But back to the Levy Report. What is important about the Levy Report is that it resolves a technical issue and establishes beyond all doubt that according to international law, Judea and Samaria are part of Israel. Now if Judea and Samaria are part of Israel, they cannot be added to Israel, since they are already part of Israel.

Hence, Israel cannot annex Judea and Samaria. (You cannot annex what is already yours.)

What you can do is declare proudly, for all to hear that Judea and Samaria are part of Israel and that as such, Israel will administer these areas as she does any other part of the sovereign State of Israel. In other words, we can and should exercise our sovereignty over Judea and Samaria.

Am I the first person to make the distinction between annexation and sovereignty? Not at all. Back in 1981, Prime Minister Menachem Begin was forced to defend the Golan Heights bill against Knesset critics who claimed the bill constituted “annexation” and was therefore an affront to world sensibilities. Begin’s response was to echo Abba Eban in his response to the UN when that world body censured Israel for applying sovereignty to the eastern part of Jerusalem in 1967, “You use the word ‘annexation,'” said Begin, “but I am not using it.”

So here we are, many years after 1967, with peace further away than ever, with a couple murdered in front of their children; and a mother with 11 stab wounds, a murdered husband, and a wounded baby. We’ve got riots, stabbings, stonings, drive-overs, kidnappings, fire-bombings, missiles, and more. Two years ago, 80% of Israelis polled, said they were in favor of exercising sovereignty over Judea and Samaria. One year ago, the PA stepped away from peace talks and applied to 15 organizations for recognition. At that time, Women in Green issued a statement: “The necessity of presenting sovereignty as a political vision is independent of the Palestinians’ deceptive course and mirages,” it says. “The leaders of Israel must take initiative and lead the way.”

Israelis need a true vision to replace the false vision of land for peace and two states for two peoples. Israel needs one true unified vision of strength. We need to be strong and proud and be unafraid to claim what is our rightful inheritance. We are not thieves. The land, all of it, is ours. It is time we acted like it.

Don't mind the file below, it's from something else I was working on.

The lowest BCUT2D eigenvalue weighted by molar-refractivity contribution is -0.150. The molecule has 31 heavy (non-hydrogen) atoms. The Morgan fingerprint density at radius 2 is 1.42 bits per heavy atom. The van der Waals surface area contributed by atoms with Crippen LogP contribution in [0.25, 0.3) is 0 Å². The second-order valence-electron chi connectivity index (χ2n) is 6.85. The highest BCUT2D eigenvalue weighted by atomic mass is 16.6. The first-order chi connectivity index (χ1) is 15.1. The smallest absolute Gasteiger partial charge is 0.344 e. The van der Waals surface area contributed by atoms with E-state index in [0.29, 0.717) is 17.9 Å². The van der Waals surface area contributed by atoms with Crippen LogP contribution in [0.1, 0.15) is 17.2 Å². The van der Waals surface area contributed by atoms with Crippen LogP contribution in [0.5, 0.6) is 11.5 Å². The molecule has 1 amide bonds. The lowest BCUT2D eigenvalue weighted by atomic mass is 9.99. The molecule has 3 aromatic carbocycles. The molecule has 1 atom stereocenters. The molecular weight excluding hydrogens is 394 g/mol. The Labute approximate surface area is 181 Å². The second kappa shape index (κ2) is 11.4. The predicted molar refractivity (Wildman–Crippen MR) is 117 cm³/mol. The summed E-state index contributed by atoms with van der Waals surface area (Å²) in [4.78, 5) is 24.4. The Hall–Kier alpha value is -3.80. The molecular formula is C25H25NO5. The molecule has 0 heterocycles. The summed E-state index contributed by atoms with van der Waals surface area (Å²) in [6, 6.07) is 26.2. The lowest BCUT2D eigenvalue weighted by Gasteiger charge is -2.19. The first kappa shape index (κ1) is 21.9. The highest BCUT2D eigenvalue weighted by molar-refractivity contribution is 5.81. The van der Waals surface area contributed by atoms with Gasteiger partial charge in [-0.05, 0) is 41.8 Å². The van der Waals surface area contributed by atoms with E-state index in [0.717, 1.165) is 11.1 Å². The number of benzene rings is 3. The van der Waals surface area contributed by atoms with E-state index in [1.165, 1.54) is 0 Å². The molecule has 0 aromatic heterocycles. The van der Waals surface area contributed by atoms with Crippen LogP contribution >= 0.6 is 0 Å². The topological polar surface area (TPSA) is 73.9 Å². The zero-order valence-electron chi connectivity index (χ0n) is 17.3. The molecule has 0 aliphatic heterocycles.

Annexation or applying sovereignty: do these two terms really differ? Does it matter which term we choose? I believe it does. I believe that winning the war against the Jews begins with turning the semantic tide of the flood of invective against us.

You, on the other hand, can decide it’s too much trouble to fight the collective acceptance of a word or term. You can decide you’ll lose those sitting on the fence when it comes to Israel if you insist on repudiating the now-accepted terms and words in favor of being accurate and honest. You can talk about “annexation” while I insist on “sovereignty.”

But if you do so, we won’t just lose the battle, we’ll lose the war, as more such terms and words are introduced and accepted into our lexicon on a continuous basis.

If we talk about “annexing” the territories, we are saying they don’t belong to us. We are self-identifying as thieves of our own property. We are saying the land belongs to them, to the enemy. Which it doesn’t and never has. Judea and Samaria are an inseparable part of the Land of Israel, the Jews’ indigenous territory.

This war of words—the words you choose to use in reference to this embattled Jewish land—is insidious and dangerous, because a single misstep—choosing just one wrong word, can sway minds against Israel and the Jews while sowing doubt in our own.

And this is a thing which cannot be countenanced.


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Blogger and mother of 12, Varda Meyers Epstein is a third-generation Pittsburgher who made aliyah at age 18 and never looked back. A proud settler who lives in the biblical Judean heartland, Varda serves as the communications writer for the nonprofit car donation program Kars4Kids, a Guidestar Gold medal charity. The author's political opinions are her own and not endorsed by her employer.